However, note that vitamin supplements are not clinically proven to cure or prevent glaucoma. Always consult with your doctor before taking any type of supplements and medications, even if you are considering natural products.
- Herbs to Treat Glaucoma
A few herbs are believed to aid in glaucoma treatments. Specifically, bilberry, ginkgo, and forskolin may have some advantages. Some of the benefits of these home remedies for glaucoma are:
- Ginkgo (Ginkgo Biloba): In a few scientific models, this herb has shown an increase in ocular blood flow.
- Bilberry (vaccinium myrtillus): Bilberry is a popular herb because of its strong antioxidant nature. One research study indicated a reduction in retinal ganglion cell damage in mice with the use of bilberry. However, there is no corresponding evidence demonstrating this effect in humans.
- Forskolin (coleus forskohlii): This herb has been explored for its potential to reduce intraocular pressure (IOP) when applied topically. It achieves this by slowing down the production of aqueous fluid in the eye.
- Medical marijuana (cannabis): Cannabis has been the subject of some studies, which have suggested that it may have a temporary IOP-lowering effect, primarily through frequent use. However, such frequent use can give rise to potentially hazardous side effects.
It’s crucial to remember that although these herbal remedies show promise in certain studies, they do not possess validated clinical status as treatments for glaucoma. Moreover, some herbs may have adverse effects or interact negatively with other medications. Therefore, it is advisable to consult your healthcare provider before considering any herbal remedies for glaucoma.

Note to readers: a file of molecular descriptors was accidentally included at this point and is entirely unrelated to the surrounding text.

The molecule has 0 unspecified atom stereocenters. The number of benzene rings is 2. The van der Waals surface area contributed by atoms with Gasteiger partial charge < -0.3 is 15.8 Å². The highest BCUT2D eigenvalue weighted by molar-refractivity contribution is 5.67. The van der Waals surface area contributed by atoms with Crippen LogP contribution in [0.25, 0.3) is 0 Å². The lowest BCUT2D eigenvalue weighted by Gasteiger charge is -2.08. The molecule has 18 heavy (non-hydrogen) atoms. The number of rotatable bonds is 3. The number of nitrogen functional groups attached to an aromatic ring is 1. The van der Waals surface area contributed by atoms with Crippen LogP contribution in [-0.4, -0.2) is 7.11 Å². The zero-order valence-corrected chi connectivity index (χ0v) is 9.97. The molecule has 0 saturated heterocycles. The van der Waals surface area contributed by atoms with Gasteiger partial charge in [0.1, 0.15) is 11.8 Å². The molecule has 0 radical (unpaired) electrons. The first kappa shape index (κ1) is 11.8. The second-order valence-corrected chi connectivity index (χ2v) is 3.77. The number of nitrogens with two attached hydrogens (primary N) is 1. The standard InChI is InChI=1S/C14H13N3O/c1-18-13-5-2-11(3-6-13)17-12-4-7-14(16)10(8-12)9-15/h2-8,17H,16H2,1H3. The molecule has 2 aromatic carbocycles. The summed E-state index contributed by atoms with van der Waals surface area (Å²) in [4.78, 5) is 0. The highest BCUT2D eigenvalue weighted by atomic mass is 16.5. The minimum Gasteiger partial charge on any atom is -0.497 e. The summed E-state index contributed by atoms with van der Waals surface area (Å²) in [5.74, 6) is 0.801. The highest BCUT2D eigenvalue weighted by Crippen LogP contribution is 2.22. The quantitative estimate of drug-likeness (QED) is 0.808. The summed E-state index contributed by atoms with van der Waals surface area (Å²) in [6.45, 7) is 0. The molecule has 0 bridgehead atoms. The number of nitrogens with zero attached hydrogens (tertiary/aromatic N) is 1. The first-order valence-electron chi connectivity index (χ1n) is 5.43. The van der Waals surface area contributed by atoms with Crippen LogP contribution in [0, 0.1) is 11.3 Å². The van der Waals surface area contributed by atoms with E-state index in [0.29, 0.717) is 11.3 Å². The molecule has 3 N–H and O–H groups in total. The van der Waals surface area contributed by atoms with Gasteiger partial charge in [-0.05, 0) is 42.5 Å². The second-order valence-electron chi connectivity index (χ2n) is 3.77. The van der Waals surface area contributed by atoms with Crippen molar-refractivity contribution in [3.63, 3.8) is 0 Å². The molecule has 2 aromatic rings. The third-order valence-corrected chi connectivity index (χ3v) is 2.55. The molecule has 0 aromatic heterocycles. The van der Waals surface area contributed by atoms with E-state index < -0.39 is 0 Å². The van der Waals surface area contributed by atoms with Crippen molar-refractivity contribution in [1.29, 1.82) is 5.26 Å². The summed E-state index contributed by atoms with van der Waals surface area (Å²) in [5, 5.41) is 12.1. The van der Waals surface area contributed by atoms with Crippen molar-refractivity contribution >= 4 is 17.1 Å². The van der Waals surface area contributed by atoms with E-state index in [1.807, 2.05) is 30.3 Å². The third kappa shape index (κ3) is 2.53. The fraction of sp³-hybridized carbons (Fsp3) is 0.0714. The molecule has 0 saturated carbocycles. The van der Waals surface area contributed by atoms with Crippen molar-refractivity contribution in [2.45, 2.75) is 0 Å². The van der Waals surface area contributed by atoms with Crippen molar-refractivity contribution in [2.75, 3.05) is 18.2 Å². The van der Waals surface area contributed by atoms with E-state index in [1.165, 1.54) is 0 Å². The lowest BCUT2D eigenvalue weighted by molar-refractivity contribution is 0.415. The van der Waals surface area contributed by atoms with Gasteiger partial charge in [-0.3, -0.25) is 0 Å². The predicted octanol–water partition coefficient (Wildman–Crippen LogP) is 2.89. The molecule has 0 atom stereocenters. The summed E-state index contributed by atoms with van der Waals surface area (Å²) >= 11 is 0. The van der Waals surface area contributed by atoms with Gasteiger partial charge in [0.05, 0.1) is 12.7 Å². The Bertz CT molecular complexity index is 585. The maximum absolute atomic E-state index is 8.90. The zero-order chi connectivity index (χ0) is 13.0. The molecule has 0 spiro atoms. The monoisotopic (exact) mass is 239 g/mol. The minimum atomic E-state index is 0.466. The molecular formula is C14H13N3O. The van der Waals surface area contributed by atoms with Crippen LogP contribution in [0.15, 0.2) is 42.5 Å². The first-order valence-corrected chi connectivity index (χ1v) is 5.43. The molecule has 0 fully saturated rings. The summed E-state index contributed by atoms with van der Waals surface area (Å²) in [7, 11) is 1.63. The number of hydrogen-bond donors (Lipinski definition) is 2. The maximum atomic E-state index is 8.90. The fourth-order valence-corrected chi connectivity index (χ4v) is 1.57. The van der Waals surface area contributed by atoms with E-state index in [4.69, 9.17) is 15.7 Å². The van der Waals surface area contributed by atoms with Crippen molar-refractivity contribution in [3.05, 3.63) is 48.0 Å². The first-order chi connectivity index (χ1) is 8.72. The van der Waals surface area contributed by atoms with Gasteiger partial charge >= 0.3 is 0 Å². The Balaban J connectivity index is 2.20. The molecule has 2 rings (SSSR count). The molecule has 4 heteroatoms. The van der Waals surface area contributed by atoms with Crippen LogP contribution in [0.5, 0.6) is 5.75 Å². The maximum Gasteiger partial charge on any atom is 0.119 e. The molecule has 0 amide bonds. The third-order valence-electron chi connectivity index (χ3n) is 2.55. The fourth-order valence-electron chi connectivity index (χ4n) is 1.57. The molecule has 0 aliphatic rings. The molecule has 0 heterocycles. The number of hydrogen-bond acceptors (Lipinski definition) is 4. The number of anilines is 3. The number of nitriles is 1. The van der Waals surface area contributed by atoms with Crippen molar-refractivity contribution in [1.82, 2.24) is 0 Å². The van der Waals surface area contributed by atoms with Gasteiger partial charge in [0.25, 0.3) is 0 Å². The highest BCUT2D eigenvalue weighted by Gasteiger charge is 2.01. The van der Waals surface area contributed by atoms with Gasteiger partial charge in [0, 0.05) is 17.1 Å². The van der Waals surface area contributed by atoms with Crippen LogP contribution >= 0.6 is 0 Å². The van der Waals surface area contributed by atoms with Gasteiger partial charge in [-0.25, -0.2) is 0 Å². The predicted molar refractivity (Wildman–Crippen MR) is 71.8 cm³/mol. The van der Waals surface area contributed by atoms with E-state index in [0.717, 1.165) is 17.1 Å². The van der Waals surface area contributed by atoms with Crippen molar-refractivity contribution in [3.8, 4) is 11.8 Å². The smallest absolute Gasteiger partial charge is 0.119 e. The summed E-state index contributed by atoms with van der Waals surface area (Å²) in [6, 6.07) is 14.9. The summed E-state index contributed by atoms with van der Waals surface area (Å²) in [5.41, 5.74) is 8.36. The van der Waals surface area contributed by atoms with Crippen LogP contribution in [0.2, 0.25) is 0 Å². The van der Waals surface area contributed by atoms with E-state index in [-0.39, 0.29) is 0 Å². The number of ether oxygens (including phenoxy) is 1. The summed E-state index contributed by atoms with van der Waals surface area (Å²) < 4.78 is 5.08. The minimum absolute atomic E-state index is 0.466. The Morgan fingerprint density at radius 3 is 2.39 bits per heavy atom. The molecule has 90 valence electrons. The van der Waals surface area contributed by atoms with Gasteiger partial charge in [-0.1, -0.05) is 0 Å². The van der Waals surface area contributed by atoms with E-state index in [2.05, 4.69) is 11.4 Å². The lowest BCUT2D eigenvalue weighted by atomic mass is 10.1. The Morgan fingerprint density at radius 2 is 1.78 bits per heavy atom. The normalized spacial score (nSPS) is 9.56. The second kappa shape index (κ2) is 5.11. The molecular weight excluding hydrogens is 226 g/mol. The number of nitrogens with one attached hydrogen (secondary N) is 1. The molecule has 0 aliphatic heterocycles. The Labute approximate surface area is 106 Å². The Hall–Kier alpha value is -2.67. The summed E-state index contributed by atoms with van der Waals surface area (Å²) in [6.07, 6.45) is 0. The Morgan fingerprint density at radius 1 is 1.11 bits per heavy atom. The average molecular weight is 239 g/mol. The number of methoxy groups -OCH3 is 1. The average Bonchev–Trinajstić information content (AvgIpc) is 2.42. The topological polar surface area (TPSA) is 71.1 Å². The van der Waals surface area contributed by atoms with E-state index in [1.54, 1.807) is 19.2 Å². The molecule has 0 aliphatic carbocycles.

Natural Prevention of Glaucoma
If you are at risk for glaucoma, there may be some daily habits that you can begin or stop to lower your risk of a diagnosis. In addition to maintaining a healthy diet and exercising regularly, consider incorporating the following into your lifestyle:
- Maintain a healthy weight. Both excessively high and low body mass indexes (BMIs) may elevate the risk of glaucoma.
- Stop smoking and alcohol consumption.
- Explore meditation as a mindfulness practice. According to some research, stress has been linked to an increased likelihood of elevated intraocular pressure (IOP), and consistent meditation may contribute to reducing eye pressure.
- Prioritize excellent oral care and schedule regular dental check-ups. Several studies have suggested a potential connection between periodontal (gum) disease and an elevated risk of primary open-angle glaucoma (POAG).
- Undergo glaucoma screenings, mainly if there is a family history of the condition.
Consult Your Eye Care Specialist
Vision loss from glaucoma can’t be reversed; hence, it is important that the condition be identified early and treated correctly. Healthy lifestyle changes and dietary supplements may be useful to complement conventional glaucoma treatments. However, natural remedies for glaucoma should not be used as an alternative to glaucoma treatment prescribed and recommended by your eye doctor.
Also, before considering any natural remedies, be careful to discuss them with your doctor. Some might negatively interact with your medications, which can be harmful to you.